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FASEB J. 2005 May;19(7):798-800. Epub 2005 Mar 9.

Airway smooth muscle cells enhance C3a-induced mast cell degranulation following cell-cell contact.

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Department of Pathology, School of Dental Medicine, University of Pennsylvania, Philadelphia, PA 19104-6002, USA.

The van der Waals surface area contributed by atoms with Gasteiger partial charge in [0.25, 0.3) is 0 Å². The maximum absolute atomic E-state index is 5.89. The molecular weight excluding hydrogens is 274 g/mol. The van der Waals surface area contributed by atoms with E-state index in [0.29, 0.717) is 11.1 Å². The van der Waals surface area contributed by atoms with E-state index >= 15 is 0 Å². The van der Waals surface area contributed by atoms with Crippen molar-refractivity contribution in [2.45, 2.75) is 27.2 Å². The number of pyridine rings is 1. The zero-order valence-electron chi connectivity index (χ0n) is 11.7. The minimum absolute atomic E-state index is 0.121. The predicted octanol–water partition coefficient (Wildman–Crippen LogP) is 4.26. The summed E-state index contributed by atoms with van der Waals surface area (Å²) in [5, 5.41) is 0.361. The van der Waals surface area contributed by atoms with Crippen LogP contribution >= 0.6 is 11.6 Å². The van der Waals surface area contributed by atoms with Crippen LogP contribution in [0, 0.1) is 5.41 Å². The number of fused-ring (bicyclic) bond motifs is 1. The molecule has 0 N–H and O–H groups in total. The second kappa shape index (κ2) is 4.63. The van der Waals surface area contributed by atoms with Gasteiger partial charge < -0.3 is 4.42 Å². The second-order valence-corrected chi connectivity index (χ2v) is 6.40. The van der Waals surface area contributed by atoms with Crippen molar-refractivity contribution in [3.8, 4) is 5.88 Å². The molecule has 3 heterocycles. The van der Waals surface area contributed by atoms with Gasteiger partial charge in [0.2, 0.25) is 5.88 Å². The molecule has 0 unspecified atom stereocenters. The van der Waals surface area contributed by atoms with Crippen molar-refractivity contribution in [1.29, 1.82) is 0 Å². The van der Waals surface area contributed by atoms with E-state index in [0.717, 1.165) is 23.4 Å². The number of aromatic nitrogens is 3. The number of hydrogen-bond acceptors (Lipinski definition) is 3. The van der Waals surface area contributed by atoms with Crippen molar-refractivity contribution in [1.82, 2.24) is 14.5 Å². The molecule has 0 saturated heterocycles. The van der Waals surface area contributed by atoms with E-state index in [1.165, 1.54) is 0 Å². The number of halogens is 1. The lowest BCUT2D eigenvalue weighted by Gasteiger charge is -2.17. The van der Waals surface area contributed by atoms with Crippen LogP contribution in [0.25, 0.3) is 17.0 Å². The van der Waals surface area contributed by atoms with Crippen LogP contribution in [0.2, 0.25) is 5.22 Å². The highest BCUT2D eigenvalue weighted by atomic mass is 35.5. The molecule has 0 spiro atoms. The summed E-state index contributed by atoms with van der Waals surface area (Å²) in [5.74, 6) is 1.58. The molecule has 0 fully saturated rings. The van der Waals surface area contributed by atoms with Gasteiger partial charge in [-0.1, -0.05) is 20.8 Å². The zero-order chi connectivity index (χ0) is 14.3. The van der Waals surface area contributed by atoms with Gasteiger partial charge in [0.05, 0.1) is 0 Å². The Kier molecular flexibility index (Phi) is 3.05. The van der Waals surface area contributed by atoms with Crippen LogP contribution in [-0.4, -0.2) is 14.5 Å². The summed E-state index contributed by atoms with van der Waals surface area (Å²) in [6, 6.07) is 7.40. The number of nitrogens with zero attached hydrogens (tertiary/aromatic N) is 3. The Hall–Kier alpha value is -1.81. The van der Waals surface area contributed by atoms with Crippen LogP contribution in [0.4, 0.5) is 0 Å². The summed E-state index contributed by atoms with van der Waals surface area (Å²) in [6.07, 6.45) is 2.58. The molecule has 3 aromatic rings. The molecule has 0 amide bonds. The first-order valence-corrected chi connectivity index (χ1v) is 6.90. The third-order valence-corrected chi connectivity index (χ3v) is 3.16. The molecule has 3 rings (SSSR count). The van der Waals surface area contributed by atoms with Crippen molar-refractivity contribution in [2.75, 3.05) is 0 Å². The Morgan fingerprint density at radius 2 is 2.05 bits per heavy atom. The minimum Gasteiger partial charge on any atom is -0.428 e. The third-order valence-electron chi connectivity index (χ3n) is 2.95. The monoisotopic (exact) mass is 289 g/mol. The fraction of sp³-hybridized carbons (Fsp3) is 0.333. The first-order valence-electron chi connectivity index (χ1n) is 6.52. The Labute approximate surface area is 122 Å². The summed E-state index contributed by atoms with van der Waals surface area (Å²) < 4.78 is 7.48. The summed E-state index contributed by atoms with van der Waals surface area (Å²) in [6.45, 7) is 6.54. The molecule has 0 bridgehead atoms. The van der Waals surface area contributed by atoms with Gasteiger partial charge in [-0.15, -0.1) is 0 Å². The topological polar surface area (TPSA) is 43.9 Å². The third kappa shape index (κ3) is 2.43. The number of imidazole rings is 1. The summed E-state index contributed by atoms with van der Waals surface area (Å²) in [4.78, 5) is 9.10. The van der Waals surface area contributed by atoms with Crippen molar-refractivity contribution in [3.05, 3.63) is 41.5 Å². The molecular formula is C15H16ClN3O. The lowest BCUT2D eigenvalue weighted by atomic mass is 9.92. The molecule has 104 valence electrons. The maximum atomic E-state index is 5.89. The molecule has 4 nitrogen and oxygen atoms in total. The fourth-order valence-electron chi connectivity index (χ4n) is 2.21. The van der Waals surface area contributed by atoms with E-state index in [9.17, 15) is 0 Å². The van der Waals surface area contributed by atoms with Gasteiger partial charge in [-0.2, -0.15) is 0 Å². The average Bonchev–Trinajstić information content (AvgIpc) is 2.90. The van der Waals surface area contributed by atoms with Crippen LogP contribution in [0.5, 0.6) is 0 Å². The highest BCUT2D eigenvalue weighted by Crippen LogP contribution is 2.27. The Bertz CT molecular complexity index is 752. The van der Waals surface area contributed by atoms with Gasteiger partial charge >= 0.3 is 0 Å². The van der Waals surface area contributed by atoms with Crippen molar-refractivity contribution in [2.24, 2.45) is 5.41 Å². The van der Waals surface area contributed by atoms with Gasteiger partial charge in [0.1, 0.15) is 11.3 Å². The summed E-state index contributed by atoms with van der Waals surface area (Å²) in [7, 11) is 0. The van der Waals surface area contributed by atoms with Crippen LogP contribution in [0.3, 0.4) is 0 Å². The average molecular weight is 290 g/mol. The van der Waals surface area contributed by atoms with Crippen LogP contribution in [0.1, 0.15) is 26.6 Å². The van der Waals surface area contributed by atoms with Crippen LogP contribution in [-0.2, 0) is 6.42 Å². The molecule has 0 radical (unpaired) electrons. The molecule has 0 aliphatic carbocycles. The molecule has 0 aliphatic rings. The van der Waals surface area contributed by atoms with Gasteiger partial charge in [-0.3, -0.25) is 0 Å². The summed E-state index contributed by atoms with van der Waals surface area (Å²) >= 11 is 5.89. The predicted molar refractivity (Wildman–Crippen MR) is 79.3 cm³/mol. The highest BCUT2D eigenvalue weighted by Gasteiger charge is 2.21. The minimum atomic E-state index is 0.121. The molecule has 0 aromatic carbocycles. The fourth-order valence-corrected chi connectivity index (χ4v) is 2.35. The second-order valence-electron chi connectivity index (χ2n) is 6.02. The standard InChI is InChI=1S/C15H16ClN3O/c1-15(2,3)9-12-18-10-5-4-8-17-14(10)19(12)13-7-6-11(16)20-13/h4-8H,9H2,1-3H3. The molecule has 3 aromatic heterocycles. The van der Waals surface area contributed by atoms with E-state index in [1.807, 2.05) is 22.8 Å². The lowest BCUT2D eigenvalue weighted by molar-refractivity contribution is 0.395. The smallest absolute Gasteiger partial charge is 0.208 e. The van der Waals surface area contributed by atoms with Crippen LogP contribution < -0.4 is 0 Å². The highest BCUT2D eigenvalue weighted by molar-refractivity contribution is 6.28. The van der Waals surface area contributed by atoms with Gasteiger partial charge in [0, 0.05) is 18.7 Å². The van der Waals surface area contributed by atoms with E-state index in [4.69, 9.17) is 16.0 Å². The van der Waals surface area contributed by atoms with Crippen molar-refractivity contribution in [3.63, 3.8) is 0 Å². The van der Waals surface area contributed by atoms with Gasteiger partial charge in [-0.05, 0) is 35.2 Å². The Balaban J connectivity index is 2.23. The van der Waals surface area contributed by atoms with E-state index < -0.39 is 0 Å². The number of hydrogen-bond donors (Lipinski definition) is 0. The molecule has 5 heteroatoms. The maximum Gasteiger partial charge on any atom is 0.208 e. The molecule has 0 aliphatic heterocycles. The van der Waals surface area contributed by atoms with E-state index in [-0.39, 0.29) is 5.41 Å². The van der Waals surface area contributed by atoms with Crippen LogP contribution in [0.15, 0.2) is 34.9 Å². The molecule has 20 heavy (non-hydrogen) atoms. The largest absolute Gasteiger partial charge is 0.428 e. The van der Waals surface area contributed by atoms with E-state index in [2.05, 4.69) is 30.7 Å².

Growing evidence suggests that anaphylatoxins, C3a and C5a, play important roles in innate immunity and may also participate in the pathogenesis of asthma. Previous studies with animal models and immunohistochemistry analysis of lung tissue indicated that anaphylatoxins may regulate airway hyperresponsiveness (AHR) in asthma via the activation of their cell surface G protein-coupled receptors (C3aR and C5aR) in airway smooth muscle (ASM) cells. Using RT-PCR, flow cytometry, and confocal microscopy, we made the surprising observation that while C3aR and C5aR were expressed in human mast cells, they were not present in cultured primary human or murine ASM cells. Furthermore, we could not detect C3aR in smooth muscle-positive cells of human trachea or bronchus. Interestingly, incubation of human mast cells with ASM cells, but not its culture supernatant, caused a significant enhancement of C3a-induced mast cell degranulation. Although stem cell factor (SCF) and its receptor c-kit are constitutively expressed on ASM cells and mast cells, respectively, neutralizing antibodies to SCF and c-kit failed to inhibit ASM cell-mediated enhancement of mast cell degranulation. However, dexamethasone-treated ASM cells were normal for cell surface SCF expression but were significantly less effective in enhancing C3a-induced mast cell degranulation when compared with untreated cells. These findings suggest that cell-cell interaction between ASM cells and mast cells, via a SCF-c-kit-independent but dexamethasone-sensitive mechanism, enhances C3a-induced mast cell degranulation, which likely regulates ASM function, thus contributing to the pathogenesis of asthma.

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